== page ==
For some time I've been warning of the danger of e-book platforms like Kindle and Nook and so on, which to my mind surrender undue influence and control over texts to corporations which, with their record of supporting political correctness and other kinds of tom-foolery, could be a bad thing. Repeatedly I've warned that e-books, like any cyber system, are not really secure, and that anyone could hack into them and change the text of books to suit their political or cultural agendas. Over and over I've warned that e-books would be like the old Soviet Encyclopedia, on steroids, this year Yezhov is in the picture with Stalin, next year he isn't, because he's been purged. Or, imagine e-book versions of the Book of Common Prayer or other Christian or, for that matter, any other religious text. It would be a theological revisionist's dream come true; troublesome texts could be revised, disturbing traditions could be expunged, at the push of a button. No need for cumbersome "ecumenical councils" like Vatican II to do the dirty work. My other big problem with the whole concept has been that ebooks change formatting... and what happens to scholarship if pages numbers of particular passage keep fluctuating? How does one cite an ever-fluctuating, mutating text?
Well, K.M. spotted this article in the New York Times, and it seems that my warnings are coming true to a certain extent:
As the article points out, some books are presuming to "improve" on an author, in this case, George Orwell:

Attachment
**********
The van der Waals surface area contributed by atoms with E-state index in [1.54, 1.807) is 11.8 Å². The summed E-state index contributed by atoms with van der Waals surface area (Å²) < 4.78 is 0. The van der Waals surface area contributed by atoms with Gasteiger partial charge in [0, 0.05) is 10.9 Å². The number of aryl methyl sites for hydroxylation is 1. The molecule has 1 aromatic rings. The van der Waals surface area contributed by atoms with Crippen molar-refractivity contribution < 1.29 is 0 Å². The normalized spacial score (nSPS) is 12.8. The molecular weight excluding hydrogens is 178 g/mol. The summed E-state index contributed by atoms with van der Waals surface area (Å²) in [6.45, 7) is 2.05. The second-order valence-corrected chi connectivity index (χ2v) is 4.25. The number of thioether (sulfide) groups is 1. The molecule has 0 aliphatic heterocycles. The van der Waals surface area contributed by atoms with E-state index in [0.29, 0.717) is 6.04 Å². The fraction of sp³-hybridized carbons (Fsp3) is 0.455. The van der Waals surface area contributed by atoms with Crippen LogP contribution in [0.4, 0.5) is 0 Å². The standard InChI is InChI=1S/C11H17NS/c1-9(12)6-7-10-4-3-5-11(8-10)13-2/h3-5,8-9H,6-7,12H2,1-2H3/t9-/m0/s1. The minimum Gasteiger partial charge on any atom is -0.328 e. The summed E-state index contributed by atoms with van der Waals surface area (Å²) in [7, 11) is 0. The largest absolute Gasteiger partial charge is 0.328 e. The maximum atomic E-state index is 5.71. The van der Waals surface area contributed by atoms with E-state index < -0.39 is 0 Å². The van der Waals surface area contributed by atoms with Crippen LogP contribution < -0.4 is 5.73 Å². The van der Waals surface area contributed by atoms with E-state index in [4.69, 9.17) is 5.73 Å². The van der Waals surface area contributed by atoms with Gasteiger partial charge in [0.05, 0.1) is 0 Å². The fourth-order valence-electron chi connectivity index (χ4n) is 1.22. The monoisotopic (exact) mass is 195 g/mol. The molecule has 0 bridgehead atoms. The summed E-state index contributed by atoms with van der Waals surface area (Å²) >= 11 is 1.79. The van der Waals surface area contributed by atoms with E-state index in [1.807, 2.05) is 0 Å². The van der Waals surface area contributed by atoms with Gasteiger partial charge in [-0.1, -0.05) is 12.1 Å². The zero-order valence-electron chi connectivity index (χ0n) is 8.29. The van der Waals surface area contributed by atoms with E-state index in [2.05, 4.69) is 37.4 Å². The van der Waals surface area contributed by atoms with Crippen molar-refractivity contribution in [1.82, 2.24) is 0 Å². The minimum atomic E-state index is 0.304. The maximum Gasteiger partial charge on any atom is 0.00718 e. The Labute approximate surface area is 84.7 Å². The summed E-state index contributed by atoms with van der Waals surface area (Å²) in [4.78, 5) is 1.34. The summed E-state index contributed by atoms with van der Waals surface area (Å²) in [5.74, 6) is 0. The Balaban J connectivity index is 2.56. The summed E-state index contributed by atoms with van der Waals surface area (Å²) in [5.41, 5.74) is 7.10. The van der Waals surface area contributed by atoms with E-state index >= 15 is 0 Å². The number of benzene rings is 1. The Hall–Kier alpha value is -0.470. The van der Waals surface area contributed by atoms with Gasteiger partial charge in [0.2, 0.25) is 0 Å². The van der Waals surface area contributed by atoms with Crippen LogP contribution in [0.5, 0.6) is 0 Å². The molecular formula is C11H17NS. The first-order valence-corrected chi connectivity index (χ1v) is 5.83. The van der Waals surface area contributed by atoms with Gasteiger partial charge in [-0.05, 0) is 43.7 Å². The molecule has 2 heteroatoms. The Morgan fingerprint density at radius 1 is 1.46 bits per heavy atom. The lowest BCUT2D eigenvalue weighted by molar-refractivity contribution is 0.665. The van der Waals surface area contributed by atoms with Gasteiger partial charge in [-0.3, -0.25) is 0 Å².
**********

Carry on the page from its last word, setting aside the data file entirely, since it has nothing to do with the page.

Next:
Most of the distorted texts are likely due to ignorance and sloppiness but at their most radical the books try to improve Orwell, as with the unauthorized “high school edition” of his 1933 memoir. The editing was credited to a Moira Propreat. She could not be reached for comment; in fact, her existence could not be verified.
“Down and Out” is an unflinching look at brutal behavior among starving people, which makes Ms. Propreat’s self-appointed task of rendering the book “more palatable” rather quixotic. An example of her handiwork came when Charlie, a boastful rapist, described how he lured a young woman into his clutches:
“‘Come here, my chicken,’ I called to her.”
Ms. Propreat’s version:
“‘Come here,’ I called to her.”
It’s unlikely that Orwell, a finicky master of English prose, would have appreciated this editing — nor the fact that all the French in the book is rendered in capital letters, which makes it seem like the writer is shouting at the reader.